Install MongoDB Community Edition on Amazon Linux

MongoDB Atlas and AWS

MongoDB Atlas is a hosted MongoDB service on AWS, for launching, running, and maintaining MongoDB clusters.


Use this tutorial to install MongoDB 3.6 Community Edition on Amazon Linux using the yum package manager.

Verify Linux Distribution

You can verify which Linux distribution you are running by running the following command on the command-line:

grep ^NAME  /etc/*release

The result should be Amazon Linux AMI. If using a different Linux distribution, please see the install instructions for your platform.

MongoDB Version

This tutorial installs MongoDB 3.6 Community Edition. To install a different version of MongoDB Community, use the version drop-down menu in the upper-left corner of this page to select the documentation for that version.


Platform Support

MongoDB 3.6 Community Edition supports the following 64-bit Amazon Linux release on x86_64 architecture:

  • Amazon Linux (2013.03 or later)

MongoDB only supports the 64-bit version of this platform.

See Supported Platforms for more information.

Production Notes

Before deploying MongoDB in a production environment, consider the Production Notes document which offers performance considerations and configuration recommendations for production MongoDB deployments.

Install MongoDB Community Edition

Follow these steps to install MongoDB Community Edition using the yum package manager.


Configure the package management system (yum).

Create a /etc/yum.repos.d/mongodb-org-3.6.repo file so that you can install MongoDB directly using yum:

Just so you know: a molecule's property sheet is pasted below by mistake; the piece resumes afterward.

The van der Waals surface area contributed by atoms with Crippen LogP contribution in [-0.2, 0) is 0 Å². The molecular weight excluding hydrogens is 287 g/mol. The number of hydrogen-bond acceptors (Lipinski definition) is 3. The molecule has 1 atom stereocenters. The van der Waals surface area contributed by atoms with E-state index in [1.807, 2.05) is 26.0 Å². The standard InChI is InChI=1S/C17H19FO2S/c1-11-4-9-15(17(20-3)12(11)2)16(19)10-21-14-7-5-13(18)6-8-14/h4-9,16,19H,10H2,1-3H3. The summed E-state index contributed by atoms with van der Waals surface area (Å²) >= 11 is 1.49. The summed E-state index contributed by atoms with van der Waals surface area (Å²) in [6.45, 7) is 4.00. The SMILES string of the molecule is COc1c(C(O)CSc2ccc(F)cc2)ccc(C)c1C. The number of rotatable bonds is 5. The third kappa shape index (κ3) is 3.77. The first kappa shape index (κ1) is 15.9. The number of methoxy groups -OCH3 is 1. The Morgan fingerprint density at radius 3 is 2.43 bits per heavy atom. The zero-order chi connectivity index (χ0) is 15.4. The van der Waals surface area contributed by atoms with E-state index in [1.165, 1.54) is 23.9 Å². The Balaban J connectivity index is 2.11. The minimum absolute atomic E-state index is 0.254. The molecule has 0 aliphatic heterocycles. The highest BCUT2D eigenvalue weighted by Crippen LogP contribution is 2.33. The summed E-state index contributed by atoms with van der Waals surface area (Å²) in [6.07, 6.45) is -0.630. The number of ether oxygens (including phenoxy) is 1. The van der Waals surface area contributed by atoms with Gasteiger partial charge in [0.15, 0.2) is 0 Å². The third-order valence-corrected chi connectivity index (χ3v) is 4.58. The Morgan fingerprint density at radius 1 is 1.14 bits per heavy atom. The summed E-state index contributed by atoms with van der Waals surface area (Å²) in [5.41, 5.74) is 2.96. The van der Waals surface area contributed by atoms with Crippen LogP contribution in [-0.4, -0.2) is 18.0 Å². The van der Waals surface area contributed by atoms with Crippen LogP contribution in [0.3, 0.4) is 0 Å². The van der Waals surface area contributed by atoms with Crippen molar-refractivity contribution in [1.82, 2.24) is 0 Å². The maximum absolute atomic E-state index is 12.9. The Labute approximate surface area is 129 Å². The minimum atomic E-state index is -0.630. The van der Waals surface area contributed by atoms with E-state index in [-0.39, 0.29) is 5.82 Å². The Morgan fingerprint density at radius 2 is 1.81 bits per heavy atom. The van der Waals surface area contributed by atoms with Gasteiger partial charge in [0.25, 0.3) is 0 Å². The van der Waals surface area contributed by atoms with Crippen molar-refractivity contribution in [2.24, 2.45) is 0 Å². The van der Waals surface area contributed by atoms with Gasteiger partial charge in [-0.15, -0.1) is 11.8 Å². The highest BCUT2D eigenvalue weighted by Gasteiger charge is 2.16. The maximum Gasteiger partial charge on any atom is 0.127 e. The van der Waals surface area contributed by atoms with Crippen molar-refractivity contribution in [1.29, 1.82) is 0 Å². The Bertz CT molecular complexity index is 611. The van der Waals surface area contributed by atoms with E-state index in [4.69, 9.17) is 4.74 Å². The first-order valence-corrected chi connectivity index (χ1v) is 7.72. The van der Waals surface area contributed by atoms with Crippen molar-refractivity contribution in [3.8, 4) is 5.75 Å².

Changed in version 3.0: MongoDB Linux packages are in a new repository beginning with 3.0.

For MongoDB 3.6

Use the following repository file:

name=MongoDB Repository

For versions of MongoDB earlier than 3.6

To install the packages from an earlier release series such as 3.4, you can specify the release series in the repository configuration. For example, to restrict your system to the 3.4 release series, create a /etc/yum.repos.d/mongodb-org-3.4.repo file to hold the following configuration information for the MongoDB 3.4 repository:

name=MongoDB 3.4 Repository

You can also download the .rpm files directly from the MongoDB repository . Downloads are organized by Amazon Linux version (e.g. 2013.03), then MongoDB release version (e.g. 3.6), then architecture (e.g. x86_64). Odd-numbered MongoDB release versions, such as 3.7, are development versions and are unsuitable for production deployment.


Install the MongoDB packages.

To install the latest stable version of MongoDB, issue the following command:

sudo yum install -y mongodb-org

To install a specific release of MongoDB, specify each component package individually and append the version number to the package name, as in the following example:

sudo yum install -y mongodb-org-3.6.19 mongodb-org-server-3.6.19 mongodb-org-shell-3.6.19 mongodb-org-mongos-3.6.19 mongodb-org-tools-3.6.19

You can specify any available version of MongoDB. However yum will upgrade the packages when a newer version becomes available. To prevent unintended upgrades, pin the package. To pin a package, add the following exclude directive to your /etc/yum.conf file: